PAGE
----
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Prayers in the Precincts : The Christian Right in the 1998 Elections

Prayers in the Precincts : The Christian Right in the 1998 Elections

In the wake of the Clinton-Lewinsky scandal, the Christian Right expected major victories in the 1998 elections. Instead, many of its allies lost close contests, and the movement was seen as a liability in some high-profile campaigns. In the only in-depth study of the Christian Right’s role in these races, leading scholars analyze the role of the movement in fourteen key states, from Maine to California, and address speculations that the movement is fading from the American political scene.

The book focuses on elections on the state and local levels, where the Christian Right is most influential, and it describes the movement’s niche in some detail. Although each campaign described in the book had its unique characteristics, the editors have drawn some broad conclusions about the 1998 elections. While the movement was weak in the areas of candidate recruitment and fundraising, they say, the outcome may have also been related to external factors including a broader turnout of typically Democratic constituencies and the country’s boredom with the scandal that conservatives had made the centerpiece of their campaign. Despite the setbacks of 1998, the contributors argue, the Christian Right continues to have an enormous influence on the political dialogue of the country.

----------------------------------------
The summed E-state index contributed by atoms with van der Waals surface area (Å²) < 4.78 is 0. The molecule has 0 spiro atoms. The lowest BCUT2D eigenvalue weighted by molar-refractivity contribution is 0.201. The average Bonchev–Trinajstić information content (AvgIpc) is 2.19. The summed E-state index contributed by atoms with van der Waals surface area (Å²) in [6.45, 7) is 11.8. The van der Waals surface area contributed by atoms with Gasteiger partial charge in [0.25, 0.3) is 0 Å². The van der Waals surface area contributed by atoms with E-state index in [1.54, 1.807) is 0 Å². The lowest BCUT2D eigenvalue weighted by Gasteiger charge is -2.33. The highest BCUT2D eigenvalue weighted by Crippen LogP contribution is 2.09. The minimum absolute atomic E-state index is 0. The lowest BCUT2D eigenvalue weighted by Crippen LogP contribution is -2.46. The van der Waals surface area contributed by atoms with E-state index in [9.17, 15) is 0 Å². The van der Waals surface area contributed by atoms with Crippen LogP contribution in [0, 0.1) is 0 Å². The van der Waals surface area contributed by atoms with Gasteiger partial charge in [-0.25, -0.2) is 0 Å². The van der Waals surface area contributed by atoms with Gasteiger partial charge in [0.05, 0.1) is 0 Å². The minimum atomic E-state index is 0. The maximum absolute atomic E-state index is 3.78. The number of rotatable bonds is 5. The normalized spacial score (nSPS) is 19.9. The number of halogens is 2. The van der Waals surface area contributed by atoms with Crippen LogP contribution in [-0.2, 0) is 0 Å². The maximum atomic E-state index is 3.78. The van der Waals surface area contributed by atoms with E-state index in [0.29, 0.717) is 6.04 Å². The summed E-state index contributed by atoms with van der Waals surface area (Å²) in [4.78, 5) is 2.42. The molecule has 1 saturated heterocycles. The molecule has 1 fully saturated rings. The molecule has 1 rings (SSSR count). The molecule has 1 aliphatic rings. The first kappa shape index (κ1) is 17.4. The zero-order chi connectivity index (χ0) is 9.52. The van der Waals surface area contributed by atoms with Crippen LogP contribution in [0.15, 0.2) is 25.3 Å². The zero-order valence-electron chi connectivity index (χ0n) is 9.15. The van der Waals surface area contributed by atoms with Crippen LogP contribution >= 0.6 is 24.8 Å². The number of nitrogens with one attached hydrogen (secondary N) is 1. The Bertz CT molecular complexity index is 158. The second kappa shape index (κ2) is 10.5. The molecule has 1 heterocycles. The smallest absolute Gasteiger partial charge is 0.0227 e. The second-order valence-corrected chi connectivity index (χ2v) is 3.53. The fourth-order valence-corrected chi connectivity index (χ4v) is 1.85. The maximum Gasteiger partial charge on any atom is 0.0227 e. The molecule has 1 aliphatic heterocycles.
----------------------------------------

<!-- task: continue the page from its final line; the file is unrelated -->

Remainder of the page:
Written from an unbiased, nonpartisan perspective, this volume sheds light on a topic that is too frequently mired in controversy.


“Combining rich description with sophisticated analysis, Prayers in the Precincts continues the authors’ tradition of close-in observation of the Christian Right during each election cycle. Indispensable.” ‘ Clarke E. Cochran, professor of political science, Texas Tech University

“Beyond sensational headlines and too-easy conclusions, the scholars gathered here carefully assess the impact of the Christian Right on the 1998 elections and provide educated analyses about the movement’s future prospects. In addition, the editors’ introduction and conclusion provide a number of keen observations about religiously-based movements, and their strengths and weaknesses. Rich in both empirical findings and analytic insight.” ‘ Rhys H. Williams, professor of sociology, Southern Illinois University

“Essential reading for anyone interested in tracking the evolving fortunes of the Christian Right in American politics.” ‘ Mark Silk, director, Center for the Study of Religion in Public Life, Trinity College, Hartford, CT